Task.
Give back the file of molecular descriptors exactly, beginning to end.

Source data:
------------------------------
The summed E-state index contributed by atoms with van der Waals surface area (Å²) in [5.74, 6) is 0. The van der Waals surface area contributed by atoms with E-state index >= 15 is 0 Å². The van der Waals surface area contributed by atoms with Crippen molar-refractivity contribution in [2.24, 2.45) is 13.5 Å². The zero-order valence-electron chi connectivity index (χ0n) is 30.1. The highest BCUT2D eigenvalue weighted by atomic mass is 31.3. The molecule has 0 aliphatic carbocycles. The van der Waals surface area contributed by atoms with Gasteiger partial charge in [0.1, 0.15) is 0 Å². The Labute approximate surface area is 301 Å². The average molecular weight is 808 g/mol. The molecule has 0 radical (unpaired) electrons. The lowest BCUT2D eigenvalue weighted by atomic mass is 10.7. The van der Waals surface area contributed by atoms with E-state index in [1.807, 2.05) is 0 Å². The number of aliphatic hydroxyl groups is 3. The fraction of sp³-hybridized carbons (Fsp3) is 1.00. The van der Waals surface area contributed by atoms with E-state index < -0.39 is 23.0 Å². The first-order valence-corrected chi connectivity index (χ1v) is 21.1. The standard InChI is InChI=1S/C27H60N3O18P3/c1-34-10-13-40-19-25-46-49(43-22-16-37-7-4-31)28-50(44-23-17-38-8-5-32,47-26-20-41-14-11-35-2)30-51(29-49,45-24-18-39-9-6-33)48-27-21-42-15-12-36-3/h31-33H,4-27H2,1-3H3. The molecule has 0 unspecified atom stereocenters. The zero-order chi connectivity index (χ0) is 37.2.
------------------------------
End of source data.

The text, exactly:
The summed E-state index contributed by atoms with van der Waals surface area (Å²) in [5.74, 6) is 0. The van der Waals surface area contributed by atoms with E-state index >= 15 is 0 Å². The van der Waals surface area contributed by atoms with Crippen molar-refractivity contribution in [2.24, 2.45) is 13.5 Å². The zero-order valence-electron chi connectivity index (χ0n) is 30.1. The highest BCUT2D eigenvalue weighted by atomic mass is 31.3. The molecule has 0 aliphatic carbocycles. The van der Waals surface area contributed by atoms with Gasteiger partial charge in [0.1, 0.15) is 0 Å². The Labute approximate surface area is 301 Å². The average molecular weight is 808 g/mol. The molecule has 0 radical (unpaired) electrons. The lowest BCUT2D eigenvalue weighted by atomic mass is 10.7. The van der Waals surface area contributed by atoms with E-state index in [1.807, 2.05) is 0 Å². The number of aliphatic hydroxyl groups is 3. The fraction of sp³-hybridized carbons (Fsp3) is 1.00. The van der Waals surface area contributed by atoms with E-state index < -0.39 is 23.0 Å². The first-order valence-corrected chi connectivity index (χ1v) is 21.1. The standard InChI is InChI=1S/C27H60N3O18P3/c1-34-10-13-40-19-25-46-49(43-22-16-37-7-4-31)28-50(44-23-17-38-8-5-32,47-26-20-41-14-11-35-2)30-51(29-49,45-24-18-39-9-6-33)48-27-21-42-15-12-36-3/h31-33H,4-27H2,1-3H3. The molecule has 0 unspecified atom stereocenters. The zero-order chi connectivity index (χ0) is 37.2.